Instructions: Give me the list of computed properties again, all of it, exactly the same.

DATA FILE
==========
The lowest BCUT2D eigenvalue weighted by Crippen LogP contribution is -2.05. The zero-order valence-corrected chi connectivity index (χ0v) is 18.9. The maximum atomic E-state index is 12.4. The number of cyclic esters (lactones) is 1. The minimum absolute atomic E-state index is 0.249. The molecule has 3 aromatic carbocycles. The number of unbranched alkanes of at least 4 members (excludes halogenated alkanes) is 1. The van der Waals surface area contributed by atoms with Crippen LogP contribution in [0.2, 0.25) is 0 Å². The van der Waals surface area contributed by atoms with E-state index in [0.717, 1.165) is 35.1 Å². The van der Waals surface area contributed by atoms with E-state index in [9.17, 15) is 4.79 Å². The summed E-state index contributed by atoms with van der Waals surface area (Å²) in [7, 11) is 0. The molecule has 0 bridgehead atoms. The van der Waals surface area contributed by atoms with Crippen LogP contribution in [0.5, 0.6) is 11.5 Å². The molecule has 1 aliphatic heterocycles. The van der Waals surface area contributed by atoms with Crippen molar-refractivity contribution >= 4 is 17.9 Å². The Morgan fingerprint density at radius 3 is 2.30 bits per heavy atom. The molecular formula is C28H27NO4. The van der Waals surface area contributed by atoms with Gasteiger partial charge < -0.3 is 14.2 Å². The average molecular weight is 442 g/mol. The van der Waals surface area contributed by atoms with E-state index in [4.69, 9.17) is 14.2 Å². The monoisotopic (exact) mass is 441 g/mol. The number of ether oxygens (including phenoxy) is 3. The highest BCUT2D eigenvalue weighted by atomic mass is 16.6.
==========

The lowest BCUT2D eigenvalue weighted by Crippen LogP contribution is -2.05. The zero-order valence-corrected chi connectivity index (χ0v) is 18.9. The maximum atomic E-state index is 12.4. The number of cyclic esters (lactones) is 1. The minimum absolute atomic E-state index is 0.249. The molecule has 3 aromatic carbocycles. The number of unbranched alkanes of at least 4 members (excludes halogenated alkanes) is 1. The van der Waals surface area contributed by atoms with Crippen LogP contribution in [0.2, 0.25) is 0 Å². The van der Waals surface area contributed by atoms with E-state index in [0.717, 1.165) is 35.1 Å². The van der Waals surface area contributed by atoms with E-state index in [9.17, 15) is 4.79 Å². The summed E-state index contributed by atoms with van der Waals surface area (Å²) in [7, 11) is 0. The molecule has 0 bridgehead atoms. The van der Waals surface area contributed by atoms with Crippen LogP contribution in [0.5, 0.6) is 11.5 Å². The molecule has 1 aliphatic heterocycles. The van der Waals surface area contributed by atoms with Crippen molar-refractivity contribution >= 4 is 17.9 Å². The Morgan fingerprint density at radius 3 is 2.30 bits per heavy atom. The molecular formula is C28H27NO4. The van der Waals surface area contributed by atoms with Gasteiger partial charge < -0.3 is 14.2 Å². The average molecular weight is 442 g/mol. The van der Waals surface area contributed by atoms with E-state index in [4.69, 9.17) is 14.2 Å². The monoisotopic (exact) mass is 441 g/mol. The number of ether oxygens (including phenoxy) is 3. The highest BCUT2D eigenvalue weighted by atomic mass is 16.6.